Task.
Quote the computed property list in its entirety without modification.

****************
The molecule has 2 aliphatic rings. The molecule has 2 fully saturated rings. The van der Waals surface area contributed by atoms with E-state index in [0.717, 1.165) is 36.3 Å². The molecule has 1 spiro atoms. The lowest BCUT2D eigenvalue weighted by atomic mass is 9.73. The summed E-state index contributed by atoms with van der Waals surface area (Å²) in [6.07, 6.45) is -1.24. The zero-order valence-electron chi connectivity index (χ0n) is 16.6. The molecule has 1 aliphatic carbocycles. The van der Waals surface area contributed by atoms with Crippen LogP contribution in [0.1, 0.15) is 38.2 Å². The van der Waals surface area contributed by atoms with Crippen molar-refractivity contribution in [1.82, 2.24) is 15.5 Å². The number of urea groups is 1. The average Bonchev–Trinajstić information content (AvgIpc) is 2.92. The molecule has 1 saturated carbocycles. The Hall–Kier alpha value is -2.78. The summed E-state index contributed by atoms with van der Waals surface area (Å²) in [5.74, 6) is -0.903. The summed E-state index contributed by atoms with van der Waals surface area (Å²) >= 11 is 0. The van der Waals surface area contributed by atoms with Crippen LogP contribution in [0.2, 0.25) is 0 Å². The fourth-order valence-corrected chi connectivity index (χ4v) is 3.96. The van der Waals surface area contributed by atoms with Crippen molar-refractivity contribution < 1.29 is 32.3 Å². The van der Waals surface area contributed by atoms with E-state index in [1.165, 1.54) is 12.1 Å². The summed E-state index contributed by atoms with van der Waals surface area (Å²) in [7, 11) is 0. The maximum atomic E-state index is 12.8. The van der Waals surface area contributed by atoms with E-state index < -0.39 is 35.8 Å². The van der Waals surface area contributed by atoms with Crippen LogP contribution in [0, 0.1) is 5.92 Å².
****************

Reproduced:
The molecule has 2 aliphatic rings. The molecule has 2 fully saturated rings. The van der Waals surface area contributed by atoms with E-state index in [0.717, 1.165) is 36.3 Å². The molecule has 1 spiro atoms. The lowest BCUT2D eigenvalue weighted by atomic mass is 9.73. The summed E-state index contributed by atoms with van der Waals surface area (Å²) in [6.07, 6.45) is -1.24. The zero-order valence-electron chi connectivity index (χ0n) is 16.6. The molecule has 1 aliphatic carbocycles. The van der Waals surface area contributed by atoms with Crippen LogP contribution in [0.1, 0.15) is 38.2 Å². The van der Waals surface area contributed by atoms with Crippen molar-refractivity contribution in [1.82, 2.24) is 15.5 Å². The number of urea groups is 1. The average Bonchev–Trinajstić information content (AvgIpc) is 2.92. The molecule has 1 saturated carbocycles. The Hall–Kier alpha value is -2.78. The summed E-state index contributed by atoms with van der Waals surface area (Å²) in [5.74, 6) is -0.903. The summed E-state index contributed by atoms with van der Waals surface area (Å²) >= 11 is 0. The van der Waals surface area contributed by atoms with Crippen LogP contribution in [0.2, 0.25) is 0 Å². The fourth-order valence-corrected chi connectivity index (χ4v) is 3.96. The van der Waals surface area contributed by atoms with Crippen molar-refractivity contribution < 1.29 is 32.3 Å². The van der Waals surface area contributed by atoms with E-state index in [1.165, 1.54) is 12.1 Å². The summed E-state index contributed by atoms with van der Waals surface area (Å²) in [7, 11) is 0. The maximum atomic E-state index is 12.8. The van der Waals surface area contributed by atoms with E-state index < -0.39 is 35.8 Å². The van der Waals surface area contributed by atoms with Crippen LogP contribution in [0, 0.1) is 5.92 Å².